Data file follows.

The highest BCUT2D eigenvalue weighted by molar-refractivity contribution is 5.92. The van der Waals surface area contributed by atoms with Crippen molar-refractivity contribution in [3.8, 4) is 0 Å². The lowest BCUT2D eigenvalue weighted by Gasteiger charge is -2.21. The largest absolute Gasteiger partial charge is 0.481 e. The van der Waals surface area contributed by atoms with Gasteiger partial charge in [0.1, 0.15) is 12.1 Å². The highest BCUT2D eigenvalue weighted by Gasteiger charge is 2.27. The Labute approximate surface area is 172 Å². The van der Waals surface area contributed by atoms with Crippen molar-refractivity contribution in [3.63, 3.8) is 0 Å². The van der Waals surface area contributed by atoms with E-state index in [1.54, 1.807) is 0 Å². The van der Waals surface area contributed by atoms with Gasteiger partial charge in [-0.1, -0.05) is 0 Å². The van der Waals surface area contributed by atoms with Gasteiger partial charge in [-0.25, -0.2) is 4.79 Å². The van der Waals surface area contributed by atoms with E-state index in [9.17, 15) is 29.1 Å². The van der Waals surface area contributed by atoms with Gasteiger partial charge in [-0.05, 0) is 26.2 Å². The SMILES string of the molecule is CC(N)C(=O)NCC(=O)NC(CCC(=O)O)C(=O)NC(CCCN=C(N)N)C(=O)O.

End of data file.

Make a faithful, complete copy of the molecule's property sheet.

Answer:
The highest BCUT2D eigenvalue weighted by molar-refractivity contribution is 5.92. The van der Waals surface area contributed by atoms with Crippen molar-refractivity contribution in [3.8, 4) is 0 Å². The lowest BCUT2D eigenvalue weighted by Gasteiger charge is -2.21. The largest absolute Gasteiger partial charge is 0.481 e. The van der Waals surface area contributed by atoms with Gasteiger partial charge in [0.1, 0.15) is 12.1 Å². The highest BCUT2D eigenvalue weighted by Gasteiger charge is 2.27. The Labute approximate surface area is 172 Å². The van der Waals surface area contributed by atoms with Crippen molar-refractivity contribution in [3.63, 3.8) is 0 Å². The van der Waals surface area contributed by atoms with E-state index in [1.54, 1.807) is 0 Å². The van der Waals surface area contributed by atoms with Gasteiger partial charge in [-0.1, -0.05) is 0 Å². The van der Waals surface area contributed by atoms with Gasteiger partial charge in [-0.25, -0.2) is 4.79 Å². The van der Waals surface area contributed by atoms with E-state index in [9.17, 15) is 29.1 Å². The van der Waals surface area contributed by atoms with Gasteiger partial charge in [-0.05, 0) is 26.2 Å². The SMILES string of the molecule is CC(N)C(=O)NCC(=O)NC(CCC(=O)O)C(=O)NC(CCCN=C(N)N)C(=O)O.